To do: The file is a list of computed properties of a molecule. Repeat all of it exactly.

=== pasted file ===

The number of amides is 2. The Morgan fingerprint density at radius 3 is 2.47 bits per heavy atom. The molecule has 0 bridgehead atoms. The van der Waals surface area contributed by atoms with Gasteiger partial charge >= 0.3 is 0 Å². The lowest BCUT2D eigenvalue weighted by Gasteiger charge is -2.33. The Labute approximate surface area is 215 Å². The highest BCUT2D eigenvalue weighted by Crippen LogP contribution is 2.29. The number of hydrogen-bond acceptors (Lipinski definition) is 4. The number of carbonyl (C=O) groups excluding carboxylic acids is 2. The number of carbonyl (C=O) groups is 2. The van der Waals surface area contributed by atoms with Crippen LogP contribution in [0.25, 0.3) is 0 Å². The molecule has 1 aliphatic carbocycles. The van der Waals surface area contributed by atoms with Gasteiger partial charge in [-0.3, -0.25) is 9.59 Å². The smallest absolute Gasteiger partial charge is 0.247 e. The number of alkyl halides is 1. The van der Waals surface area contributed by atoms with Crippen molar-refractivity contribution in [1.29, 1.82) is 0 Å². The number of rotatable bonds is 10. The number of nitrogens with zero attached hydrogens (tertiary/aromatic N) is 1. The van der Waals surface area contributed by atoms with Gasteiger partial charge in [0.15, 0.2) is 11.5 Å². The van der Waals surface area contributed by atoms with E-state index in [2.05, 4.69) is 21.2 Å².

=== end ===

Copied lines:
The number of amides is 2. The Morgan fingerprint density at radius 3 is 2.47 bits per heavy atom. The molecule has 0 bridgehead atoms. The van der Waals surface area contributed by atoms with Gasteiger partial charge >= 0.3 is 0 Å². The lowest BCUT2D eigenvalue weighted by Gasteiger charge is -2.33. The Labute approximate surface area is 215 Å². The highest BCUT2D eigenvalue weighted by Crippen LogP contribution is 2.29. The number of hydrogen-bond acceptors (Lipinski definition) is 4. The number of carbonyl (C=O) groups excluding carboxylic acids is 2. The number of carbonyl (C=O) groups is 2. The van der Waals surface area contributed by atoms with Crippen LogP contribution in [0.25, 0.3) is 0 Å². The molecule has 1 aliphatic carbocycles. The van der Waals surface area contributed by atoms with Gasteiger partial charge in [-0.3, -0.25) is 9.59 Å². The smallest absolute Gasteiger partial charge is 0.247 e. The number of alkyl halides is 1. The van der Waals surface area contributed by atoms with Crippen molar-refractivity contribution in [1.29, 1.82) is 0 Å². The number of rotatable bonds is 10. The number of nitrogens with zero attached hydrogens (tertiary/aromatic N) is 1. The van der Waals surface area contributed by atoms with Gasteiger partial charge in [0.15, 0.2) is 11.5 Å². The van der Waals surface area contributed by atoms with E-state index in [2.05, 4.69) is 21.2 Å².